Fossil Coast in collaboration with Gary Holpin one of the South West’s leading professional photographers explores East Cliff Beach at West Bay along Dorset’s Jurassic Coast not far from the historic market town of Bridport.
Only a few minutes' drive south from Bridport towards the coast is the picturesque fishing village of West Bay formerly known as Bridport Harbour. West Bay is situated at the mouth of the river Brit a tidal river and former estuary where the iconic East and West cliff tower of the village on either side.
When you arrive and park up at West Bay my recommendation would be to make a beeline towards the award-winning West Bay Discovery Centre – it's free to enter. Located in the former historic West Bay Methodist Church locally known as the “Chapel on the Beach” you can't miss it.
The building dates to 1849 and was restored and re-opened as a visitor centre in 2018. The West Bay Discovery Centre is the perfect preamble to understanding the natural history of the local area of West Bay and getting the latest information about what's on. Especially in a place located along the Jurassic Coast with such a rich story of natural history. The centre will explain the history of West Bay, its shipbuilding past, and key events such as the Great Gail of 1824. Along with a “fish cam” there is a superb display supported by the Jurassic Coast Trust featuring the fossil finds by local fossil hunters Peter Langham, Robert (Bob) Chandler and David Sole. David Sole is also credited with finding a Scelidosaur now exhibited at Charmouth Heritage Coast Centre.
From my own experience, you will be warmly welcomed by the volunteers and trustees happy to help and answer any questions that you may have.
As you arrive in West Bay you are immediately drawn to the scale and golden colour of East Cliff. This cliff's formation was developed in a shallow marine environment possibly as a huge sandbar that over geologic time was significantly influenced by marine transgression and regression or sea-level changes.
This cliff is composed of the early Jurassic Period Bridport Sand Formation one of the major sandstones in the Jurassic Period sequence in Dorset. During the early Jurassic Period, the supercontinent of Pangea would begin to split apart and the Earth would experience a significant increase in plate tectonic movement, volcanic activity and orogenesis or mountain-building.
The Bridport Sand Formation was laid down during the Toarcian Age between 182 million and 174 million years ago. The second formation sitting comfortably on top of the Bridport Sand Formation between West Bay and Burton Hive along the East Cliff of West Bay is the middle Jurassic Period Inferior Oolite.
The Inferior Oolite is a younger marine limestone laid down between the Aalenian and Bathonian Ages approximately 174 – 168 million years ago. These coastal cliff exposures extend between East Cliff to Burton Cliff in Burton Bradstock. Interestingly, perched rather elegantly on top of East Cliff and offering exceptional 360-degree views of Lyme Bay and rural Dorset is the Bridport & West Dorset Golf Club.
The cliff's distinctive but superficial golden rust colour of the Bridport Sand Formation is a result of the oxidisation of fine grains of pyrite “fool’s gold” which is an iron sulphide mineral. The oxidation or the addition of oxygen to the pyrites changes this mineral from one with a metallic lustre to limonite a dull iron ore.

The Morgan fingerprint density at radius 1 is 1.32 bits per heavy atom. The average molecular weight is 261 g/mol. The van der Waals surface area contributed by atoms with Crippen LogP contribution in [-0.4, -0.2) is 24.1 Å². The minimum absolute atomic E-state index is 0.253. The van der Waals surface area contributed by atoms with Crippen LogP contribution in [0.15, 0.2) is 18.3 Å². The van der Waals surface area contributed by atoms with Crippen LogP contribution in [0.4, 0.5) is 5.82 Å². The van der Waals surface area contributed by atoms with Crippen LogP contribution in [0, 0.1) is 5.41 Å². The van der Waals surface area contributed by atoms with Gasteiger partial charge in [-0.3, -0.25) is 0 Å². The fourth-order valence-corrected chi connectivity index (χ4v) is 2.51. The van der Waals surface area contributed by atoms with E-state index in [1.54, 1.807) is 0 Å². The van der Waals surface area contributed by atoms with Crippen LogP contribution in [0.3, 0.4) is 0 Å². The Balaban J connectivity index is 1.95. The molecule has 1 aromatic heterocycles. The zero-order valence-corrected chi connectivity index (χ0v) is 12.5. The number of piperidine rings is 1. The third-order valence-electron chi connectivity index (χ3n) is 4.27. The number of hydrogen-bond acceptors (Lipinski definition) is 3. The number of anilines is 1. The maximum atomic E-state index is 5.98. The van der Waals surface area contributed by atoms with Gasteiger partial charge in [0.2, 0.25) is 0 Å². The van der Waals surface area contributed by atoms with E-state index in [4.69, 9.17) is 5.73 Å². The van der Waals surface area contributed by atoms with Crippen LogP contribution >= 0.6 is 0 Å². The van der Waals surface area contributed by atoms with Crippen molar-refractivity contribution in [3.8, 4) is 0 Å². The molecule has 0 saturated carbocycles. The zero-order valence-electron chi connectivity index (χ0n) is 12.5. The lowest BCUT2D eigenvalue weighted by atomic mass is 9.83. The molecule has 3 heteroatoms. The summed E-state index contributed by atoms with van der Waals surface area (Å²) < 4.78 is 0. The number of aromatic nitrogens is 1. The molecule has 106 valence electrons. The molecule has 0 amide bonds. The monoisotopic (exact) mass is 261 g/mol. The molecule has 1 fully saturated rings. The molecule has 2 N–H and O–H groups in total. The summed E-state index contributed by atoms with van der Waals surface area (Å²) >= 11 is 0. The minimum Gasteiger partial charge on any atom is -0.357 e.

The Bridport Sand Formation has relatively few fossils due not only to its complex chemistry for limiting preservation but also because of its complex history of how these sediments were formed. Finding belemnites and ammonites along the foreshore is rare but not impossible.
The Bridport Sand Formation shows evidence of considerable reworking from the impact of storms, flooding, and bioturbation. The latter is the continuous effect of burrowing marine animals living in the sediments and their activity changes the chemical properties and transport of water throughout the formation.
The second formation along the East Cliff of West Bay is the middle Jurassic Inferior Oolite a hard marine limestone that caps the cliffs of the Bridport Sand Formation between West Bay and Burton Hive. Above the Inferior Oolite is the Frome Clay formerly known as Fuller's Earth.
In the UK there are several types of Oolites including the Great or Main Oolite known as Bath Stone and the Superior Oolite known as Portland Stone. Throughout history, Oolite has been quarried and used as a building stone. The Inferior Oolite limestone was laid down between the Aalenian and Bathonian Ages between 174 – 168 million years ago.
An Oolite is a spherical crystalline deposit of billions if not trillions of small concentric or radial structures called “ooliths”. These are composed mainly of calcium carbonate surrounding a nucleus of a sand grain or a tiny shell fragment. Due to the height of the Inferior Oolite (upwards of 40 meters), it is inaccessible. There is a paucity of fossils on the foreshore and only after cliff falls occur that fossils may be exposed. These include ferruginous oncoids (another great name!) or “snuff boxes” that are elliptically shaped brown iron-rich structures made up of successive layers of iron-oxidising bacteria encrusting fossils.
Inferior Oolite fossils may include ammonites, belemnite, molluscs, brachiopods i.e. Sphaeroidothyris sp. and ammonites including Strigoceras truelli, Parkinsonia sp. Lioceras sp., Rhaeboceras sp., Ancolioceras sp., Hyperlioceras sp., and Procerites sp. to name a few.
It is important to note that these cliffs nowadays are very dangerous and you are best not to get too close or at a minimum wear a safety hard hat and keep vigilant. East Cliff is best viewed at a distance and you will regularly see scientists surveying the beaches and cliffs to identify potential hazards and the effects of coastal erosion.